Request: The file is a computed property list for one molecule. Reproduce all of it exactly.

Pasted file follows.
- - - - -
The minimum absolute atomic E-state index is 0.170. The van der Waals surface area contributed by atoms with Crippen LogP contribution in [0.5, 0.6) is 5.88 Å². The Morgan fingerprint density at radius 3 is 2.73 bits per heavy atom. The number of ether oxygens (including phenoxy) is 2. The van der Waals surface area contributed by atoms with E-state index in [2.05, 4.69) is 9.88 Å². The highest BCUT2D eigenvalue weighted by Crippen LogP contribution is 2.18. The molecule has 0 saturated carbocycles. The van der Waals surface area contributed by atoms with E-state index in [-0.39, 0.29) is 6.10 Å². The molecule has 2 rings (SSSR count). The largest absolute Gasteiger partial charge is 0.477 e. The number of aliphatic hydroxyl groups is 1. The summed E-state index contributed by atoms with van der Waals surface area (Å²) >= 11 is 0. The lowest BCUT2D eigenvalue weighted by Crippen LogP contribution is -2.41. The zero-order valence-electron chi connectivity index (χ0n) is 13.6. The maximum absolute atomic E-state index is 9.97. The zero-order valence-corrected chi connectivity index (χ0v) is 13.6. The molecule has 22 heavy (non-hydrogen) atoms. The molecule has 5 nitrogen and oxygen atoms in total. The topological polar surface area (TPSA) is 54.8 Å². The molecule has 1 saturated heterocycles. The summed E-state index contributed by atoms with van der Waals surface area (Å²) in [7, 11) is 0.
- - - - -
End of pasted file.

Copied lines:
The minimum absolute atomic E-state index is 0.170. The van der Waals surface area contributed by atoms with Crippen LogP contribution in [0.5, 0.6) is 5.88 Å². The Morgan fingerprint density at radius 3 is 2.73 bits per heavy atom. The number of ether oxygens (including phenoxy) is 2. The van der Waals surface area contributed by atoms with E-state index in [2.05, 4.69) is 9.88 Å². The highest BCUT2D eigenvalue weighted by Crippen LogP contribution is 2.18. The molecule has 0 saturated carbocycles. The van der Waals surface area contributed by atoms with E-state index in [-0.39, 0.29) is 6.10 Å². The molecule has 2 rings (SSSR count). The largest absolute Gasteiger partial charge is 0.477 e. The number of aliphatic hydroxyl groups is 1. The summed E-state index contributed by atoms with van der Waals surface area (Å²) >= 11 is 0. The lowest BCUT2D eigenvalue weighted by Crippen LogP contribution is -2.41. The zero-order valence-electron chi connectivity index (χ0n) is 13.6. The maximum absolute atomic E-state index is 9.97. The zero-order valence-corrected chi connectivity index (χ0v) is 13.6. The molecule has 22 heavy (non-hydrogen) atoms. The molecule has 5 nitrogen and oxygen atoms in total. The topological polar surface area (TPSA) is 54.8 Å². The molecule has 1 saturated heterocycles. The summed E-state index contributed by atoms with van der Waals surface area (Å²) in [7, 11) is 0.